Not long after Pinellas County Sheriff Bob Gualtieri announced a crackdown on synthetic marijuana in that county, federal agents and Pasco County deputies raided a synthetic marijuana laboratory in neighboring Pasco County. Pasco Sheriff Chris Nocco alleges the laboratory was shipping products throughout the country.
The Pasco raid was part of a national investigation headed up by the federal Drug Enforcement Administration (DEA) focusing on the synthetic drug industry. A search of the business, located at 4339 Buena Vista Lane, west of U.S. 19 in Holiday, yielded 440 pounds of materials. Authorities seized more than 100,000 packages of a drug described as synthetic marijuana, also known as “Spice.”
The sheriff alleges the business was buying drug components from China, then spraying those materials with chemicals and packaging them for sale. Many components of synthetic marijuana are banned by state and/or federal law. As specific chemical components are outlawed, makers of the synthetic substances often avoid prosecution by using alternate chemicals.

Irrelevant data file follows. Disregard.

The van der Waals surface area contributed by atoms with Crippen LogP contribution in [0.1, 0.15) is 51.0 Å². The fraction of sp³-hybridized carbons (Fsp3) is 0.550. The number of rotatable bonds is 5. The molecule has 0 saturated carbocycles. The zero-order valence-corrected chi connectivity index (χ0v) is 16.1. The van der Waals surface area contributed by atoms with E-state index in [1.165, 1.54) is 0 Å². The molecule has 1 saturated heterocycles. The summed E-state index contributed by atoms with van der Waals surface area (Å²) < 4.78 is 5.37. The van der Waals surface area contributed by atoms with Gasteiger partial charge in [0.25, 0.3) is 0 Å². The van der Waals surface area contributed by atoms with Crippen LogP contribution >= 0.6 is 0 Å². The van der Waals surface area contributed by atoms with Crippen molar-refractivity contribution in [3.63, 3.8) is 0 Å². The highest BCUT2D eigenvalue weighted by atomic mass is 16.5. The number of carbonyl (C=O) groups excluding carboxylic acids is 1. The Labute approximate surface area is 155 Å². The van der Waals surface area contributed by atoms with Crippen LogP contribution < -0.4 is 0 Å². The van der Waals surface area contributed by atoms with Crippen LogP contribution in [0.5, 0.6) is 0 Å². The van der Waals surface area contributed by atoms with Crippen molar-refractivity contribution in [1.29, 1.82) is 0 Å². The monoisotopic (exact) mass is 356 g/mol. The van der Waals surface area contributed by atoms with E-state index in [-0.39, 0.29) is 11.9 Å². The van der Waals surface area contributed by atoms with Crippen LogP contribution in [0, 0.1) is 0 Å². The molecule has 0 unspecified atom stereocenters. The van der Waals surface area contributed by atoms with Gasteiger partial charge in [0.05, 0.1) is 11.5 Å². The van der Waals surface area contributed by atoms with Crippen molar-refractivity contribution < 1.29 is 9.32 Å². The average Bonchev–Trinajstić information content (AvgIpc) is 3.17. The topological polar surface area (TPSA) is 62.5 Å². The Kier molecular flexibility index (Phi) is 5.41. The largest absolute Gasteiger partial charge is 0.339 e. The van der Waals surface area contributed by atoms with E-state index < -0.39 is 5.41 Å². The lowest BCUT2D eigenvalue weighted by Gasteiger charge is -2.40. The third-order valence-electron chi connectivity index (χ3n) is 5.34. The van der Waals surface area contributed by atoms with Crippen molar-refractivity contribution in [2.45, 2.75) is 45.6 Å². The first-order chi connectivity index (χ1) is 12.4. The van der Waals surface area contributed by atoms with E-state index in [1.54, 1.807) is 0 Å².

The Sheriff’s Office said it believes the materials seized in Pasco County this week are illegal ones. The substances have been packaged and forwarded to a laboratory for testing. No arrests have yet been made, pending the results of that testing.
The same day as the Pasco County raid, federal and local Hillsborough County law enforcement seized millions of dollars worth of synthetic marijuana from three Tampa warehouses.
A new law covering some of these synthetic substances became effective on July 1st in Florida. The new law follows several highly-publicized tragedies involving synthetic pot which many claim can cause a powerful high accompanied by vomiting, panic attacks and hallucinations.
Anyone charged with crimes involving any of these synthetic drugs face either a first-degree misdemeanor, third-degree felony or second-degree felony, depending on the exact crime. If charged with possession of certain synthetic cannabinoids, an individual could be convicted of a misdemeanor of the first degree, facing a jail sentence up to one year and/or a fine up to $1,000.